17/07/2018 - 15:13

Gorgon leads way as LNG exports pass $30bn

17/07/2018 - 15:13

Bookmark

Save articles for future reference.

A doubling of production at Chevron’s Gorgon LNG plant has helped boost national exports of the fuel 38 per cent to $30.8 billion in the year to June 2018, according to consultancy Energy Quest.

Gorgon leads way as LNG exports pass $30bn
Australian production of LNG continues to ramp-up.

A doubling of production at Chevron’s Gorgon LNG plant has helped boost national exports of the fuel 38 per cent to $30.8 billion in the year to June 2018, according to consultancy Energy Quest.

Nearly 60 million tonnes of LNG was shipped from Australia in the 12-month period, with volume growth of around 18.5 per cent.

Gorgon shipments were 12.7mt, an increase of 118 per cent on the 2017 financial year.

That increase is largely driven by new processing trains coming online, for example, train three, which began production in April 2017.

It came despite trains needing to be shut down for modifications to deal with vibration problems.

At the Wheatstone project, also operated by Chevron, the second train commenced production in June of this year.

Wheatstone’s first gas shipment was in October, and the project sent 2.1mt across the financial year.

Both have room to grow.

Gorgon’s nameplate capacity is 15.6mtpa, while Wheatstone can pump out up to 8.9mtpa.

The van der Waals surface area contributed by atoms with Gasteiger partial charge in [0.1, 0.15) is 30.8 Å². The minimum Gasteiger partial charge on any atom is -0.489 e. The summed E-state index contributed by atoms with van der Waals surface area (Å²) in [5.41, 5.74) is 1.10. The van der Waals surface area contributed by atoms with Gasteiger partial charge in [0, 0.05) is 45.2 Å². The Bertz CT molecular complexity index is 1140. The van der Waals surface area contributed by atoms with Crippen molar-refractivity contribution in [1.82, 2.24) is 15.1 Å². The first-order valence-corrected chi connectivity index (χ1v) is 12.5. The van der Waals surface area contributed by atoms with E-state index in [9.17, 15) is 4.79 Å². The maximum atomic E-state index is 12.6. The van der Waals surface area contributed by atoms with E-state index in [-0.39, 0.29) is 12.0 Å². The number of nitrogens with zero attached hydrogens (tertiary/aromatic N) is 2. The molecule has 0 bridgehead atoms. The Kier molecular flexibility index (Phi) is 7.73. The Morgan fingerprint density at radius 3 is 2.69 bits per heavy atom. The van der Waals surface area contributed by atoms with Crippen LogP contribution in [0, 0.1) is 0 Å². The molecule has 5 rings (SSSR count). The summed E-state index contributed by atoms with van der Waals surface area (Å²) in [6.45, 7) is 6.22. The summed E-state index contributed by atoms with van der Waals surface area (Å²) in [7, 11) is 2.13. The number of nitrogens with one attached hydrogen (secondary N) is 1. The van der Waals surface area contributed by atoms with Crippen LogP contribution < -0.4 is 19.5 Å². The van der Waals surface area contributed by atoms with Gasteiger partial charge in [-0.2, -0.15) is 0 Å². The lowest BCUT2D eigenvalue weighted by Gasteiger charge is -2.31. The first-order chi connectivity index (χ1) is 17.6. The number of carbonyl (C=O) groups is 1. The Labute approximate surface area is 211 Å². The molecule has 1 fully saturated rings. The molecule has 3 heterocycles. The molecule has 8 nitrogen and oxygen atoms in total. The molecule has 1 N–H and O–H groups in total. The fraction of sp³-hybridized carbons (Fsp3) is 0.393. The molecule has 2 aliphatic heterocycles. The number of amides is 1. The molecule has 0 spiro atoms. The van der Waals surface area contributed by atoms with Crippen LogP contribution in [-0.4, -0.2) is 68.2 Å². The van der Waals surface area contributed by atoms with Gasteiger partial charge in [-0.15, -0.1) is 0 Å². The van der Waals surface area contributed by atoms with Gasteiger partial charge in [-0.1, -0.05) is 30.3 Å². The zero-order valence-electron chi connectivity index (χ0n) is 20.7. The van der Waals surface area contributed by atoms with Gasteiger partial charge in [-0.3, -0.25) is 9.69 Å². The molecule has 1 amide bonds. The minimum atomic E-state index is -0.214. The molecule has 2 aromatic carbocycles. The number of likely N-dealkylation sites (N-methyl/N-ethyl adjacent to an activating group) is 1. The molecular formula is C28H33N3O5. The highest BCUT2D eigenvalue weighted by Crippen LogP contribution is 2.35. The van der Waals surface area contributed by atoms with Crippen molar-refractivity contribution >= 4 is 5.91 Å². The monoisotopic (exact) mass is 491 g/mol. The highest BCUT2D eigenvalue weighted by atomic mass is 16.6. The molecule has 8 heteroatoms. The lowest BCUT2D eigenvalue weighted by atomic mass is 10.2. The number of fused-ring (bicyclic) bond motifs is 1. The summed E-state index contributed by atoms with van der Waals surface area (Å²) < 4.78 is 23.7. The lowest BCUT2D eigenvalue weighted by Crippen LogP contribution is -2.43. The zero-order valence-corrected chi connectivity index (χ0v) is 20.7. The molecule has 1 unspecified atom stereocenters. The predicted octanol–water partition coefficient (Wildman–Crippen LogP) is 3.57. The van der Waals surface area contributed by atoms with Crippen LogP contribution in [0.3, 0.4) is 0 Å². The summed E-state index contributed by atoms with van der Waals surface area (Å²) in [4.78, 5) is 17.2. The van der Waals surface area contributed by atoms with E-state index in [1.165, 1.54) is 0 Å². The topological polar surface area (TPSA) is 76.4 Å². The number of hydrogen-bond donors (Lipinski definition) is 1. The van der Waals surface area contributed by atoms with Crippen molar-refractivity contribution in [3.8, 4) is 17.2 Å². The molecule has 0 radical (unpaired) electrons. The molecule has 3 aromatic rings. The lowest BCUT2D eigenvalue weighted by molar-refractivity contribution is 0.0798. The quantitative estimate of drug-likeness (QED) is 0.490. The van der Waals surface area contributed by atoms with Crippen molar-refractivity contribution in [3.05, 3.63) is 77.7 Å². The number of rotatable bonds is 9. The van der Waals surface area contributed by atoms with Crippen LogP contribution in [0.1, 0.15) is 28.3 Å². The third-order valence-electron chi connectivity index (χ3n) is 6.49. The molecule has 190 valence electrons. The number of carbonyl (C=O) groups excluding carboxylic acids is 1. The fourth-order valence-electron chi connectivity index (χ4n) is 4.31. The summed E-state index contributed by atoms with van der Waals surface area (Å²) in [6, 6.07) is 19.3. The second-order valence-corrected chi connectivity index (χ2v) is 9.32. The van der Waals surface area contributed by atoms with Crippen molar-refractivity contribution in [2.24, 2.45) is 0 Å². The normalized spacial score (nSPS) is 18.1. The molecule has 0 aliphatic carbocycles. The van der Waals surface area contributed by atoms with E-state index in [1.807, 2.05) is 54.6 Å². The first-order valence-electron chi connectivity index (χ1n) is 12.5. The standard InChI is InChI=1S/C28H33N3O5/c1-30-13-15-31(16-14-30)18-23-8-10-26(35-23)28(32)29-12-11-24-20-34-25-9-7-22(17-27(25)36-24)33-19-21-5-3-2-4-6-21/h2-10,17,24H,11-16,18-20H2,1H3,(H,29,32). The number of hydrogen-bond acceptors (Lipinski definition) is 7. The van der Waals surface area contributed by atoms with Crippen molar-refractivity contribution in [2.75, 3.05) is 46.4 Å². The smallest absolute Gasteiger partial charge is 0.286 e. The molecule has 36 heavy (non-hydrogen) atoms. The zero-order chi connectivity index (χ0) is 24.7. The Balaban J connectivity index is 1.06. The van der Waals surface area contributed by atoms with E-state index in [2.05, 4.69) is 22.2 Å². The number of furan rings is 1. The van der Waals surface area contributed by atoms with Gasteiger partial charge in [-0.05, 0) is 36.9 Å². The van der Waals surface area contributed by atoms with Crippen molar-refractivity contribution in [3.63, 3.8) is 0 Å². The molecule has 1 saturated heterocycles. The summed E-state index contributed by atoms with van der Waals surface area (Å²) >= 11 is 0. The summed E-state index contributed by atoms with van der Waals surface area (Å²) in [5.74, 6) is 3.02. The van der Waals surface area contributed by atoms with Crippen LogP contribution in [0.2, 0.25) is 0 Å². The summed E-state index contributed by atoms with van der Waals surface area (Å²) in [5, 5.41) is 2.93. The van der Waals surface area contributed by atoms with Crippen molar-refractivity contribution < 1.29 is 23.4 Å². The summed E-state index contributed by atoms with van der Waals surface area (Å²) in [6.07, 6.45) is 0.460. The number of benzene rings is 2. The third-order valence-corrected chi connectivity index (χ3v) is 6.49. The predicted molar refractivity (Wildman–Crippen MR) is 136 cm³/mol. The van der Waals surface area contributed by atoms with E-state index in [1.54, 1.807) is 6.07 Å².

Other Western Australian projects gently reduced output, with North West Shelf Venture deliveries down 0.5mtpa and Pluto 0.2mtpa lower.

Energy Quest did not publish last year’s figures for those two projects but they have capacities of 16.9mtpa and 4.9mtpa respectively.

Interestingly, North West Shelf performed very well in the month of June, shipping 22 cargoes at an annualised rate of 17.6mtpa, above nameplate capacity.

Higher LNG prices also boosted earnings, EnergyQuest said, with Asian spot prices during June peaking at $US11.60 per million British Thermal Units.

The growing trade conflict between the US and China could also impact markets, Energy Quest said.

“While LNG remains off the (tariff) list for the time being, the Chinese could also probably replace what they buy from the United States from other countries (including Australia) if needed,” EnergyQuest said.

“In the first five months of the year, the US supplied about 8.2 per cent of China’s LNG imports, according to vessel-tracking data.

“However, China bought about 22 per cent of all US LNG exports, meaning that China is more important to US LNG producers than they are to the Chinese.

“US tariffs and China’s retaliatory rhetoric have emerged as a big risk for commodity demand and prices in 2018, alongside a slowdown in the Chinese economy and geopolitical uncertainty.

“Morgan Stanley has estimated annual Chinese imports of US LNG could rise to as much as US$9 billion within two or three years, from US$1 billion in 2017.

“That would help balance China’s trade surplus with the United States, a major bugbear of Washington’s in the trade dispute.”

In domestic gas production, North West Shelf pumped out an average of 366 terajoules per day in June, while Gorgon’s domgas plant averaged 168tj/d of production.

STANDING BY BUSINESS. TRUSTED BY BUSINESS.

Subscription Options